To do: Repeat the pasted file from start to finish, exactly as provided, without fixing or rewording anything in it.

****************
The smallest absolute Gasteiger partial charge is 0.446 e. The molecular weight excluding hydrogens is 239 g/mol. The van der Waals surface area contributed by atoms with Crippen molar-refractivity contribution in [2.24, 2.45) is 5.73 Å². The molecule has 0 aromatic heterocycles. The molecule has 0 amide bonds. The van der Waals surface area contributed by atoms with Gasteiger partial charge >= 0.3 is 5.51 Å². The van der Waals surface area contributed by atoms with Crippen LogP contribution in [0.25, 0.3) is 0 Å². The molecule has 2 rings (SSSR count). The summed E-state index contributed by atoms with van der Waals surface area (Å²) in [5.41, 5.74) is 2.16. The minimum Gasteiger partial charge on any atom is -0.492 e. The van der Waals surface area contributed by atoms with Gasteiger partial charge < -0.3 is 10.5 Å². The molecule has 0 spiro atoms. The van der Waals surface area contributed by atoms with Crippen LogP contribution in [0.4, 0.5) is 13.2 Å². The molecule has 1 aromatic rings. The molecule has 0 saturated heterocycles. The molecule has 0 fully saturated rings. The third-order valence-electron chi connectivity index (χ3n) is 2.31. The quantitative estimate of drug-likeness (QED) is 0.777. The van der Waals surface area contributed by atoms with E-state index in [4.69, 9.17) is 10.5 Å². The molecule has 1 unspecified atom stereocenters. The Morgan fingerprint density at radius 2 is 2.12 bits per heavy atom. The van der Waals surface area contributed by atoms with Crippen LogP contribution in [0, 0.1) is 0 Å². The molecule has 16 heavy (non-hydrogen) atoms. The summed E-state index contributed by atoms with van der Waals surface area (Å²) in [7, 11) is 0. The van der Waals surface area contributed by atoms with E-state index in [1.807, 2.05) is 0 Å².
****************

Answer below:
The smallest absolute Gasteiger partial charge is 0.446 e. The molecular weight excluding hydrogens is 239 g/mol. The van der Waals surface area contributed by atoms with Crippen molar-refractivity contribution in [2.24, 2.45) is 5.73 Å². The molecule has 0 aromatic heterocycles. The molecule has 0 amide bonds. The van der Waals surface area contributed by atoms with Gasteiger partial charge >= 0.3 is 5.51 Å². The van der Waals surface area contributed by atoms with Crippen LogP contribution in [0.25, 0.3) is 0 Å². The molecule has 2 rings (SSSR count). The summed E-state index contributed by atoms with van der Waals surface area (Å²) in [5.41, 5.74) is 2.16. The minimum Gasteiger partial charge on any atom is -0.492 e. The van der Waals surface area contributed by atoms with Gasteiger partial charge < -0.3 is 10.5 Å². The molecule has 0 spiro atoms. The van der Waals surface area contributed by atoms with Crippen LogP contribution in [0.4, 0.5) is 13.2 Å². The molecule has 1 aromatic rings. The molecule has 0 saturated heterocycles. The molecule has 0 fully saturated rings. The third-order valence-electron chi connectivity index (χ3n) is 2.31. The quantitative estimate of drug-likeness (QED) is 0.777. The van der Waals surface area contributed by atoms with E-state index in [4.69, 9.17) is 10.5 Å². The molecule has 1 unspecified atom stereocenters. The Morgan fingerprint density at radius 2 is 2.12 bits per heavy atom. The van der Waals surface area contributed by atoms with Crippen LogP contribution in [0, 0.1) is 0 Å². The molecule has 16 heavy (non-hydrogen) atoms. The summed E-state index contributed by atoms with van der Waals surface area (Å²) in [7, 11) is 0. The van der Waals surface area contributed by atoms with E-state index in [1.807, 2.05) is 0 Å².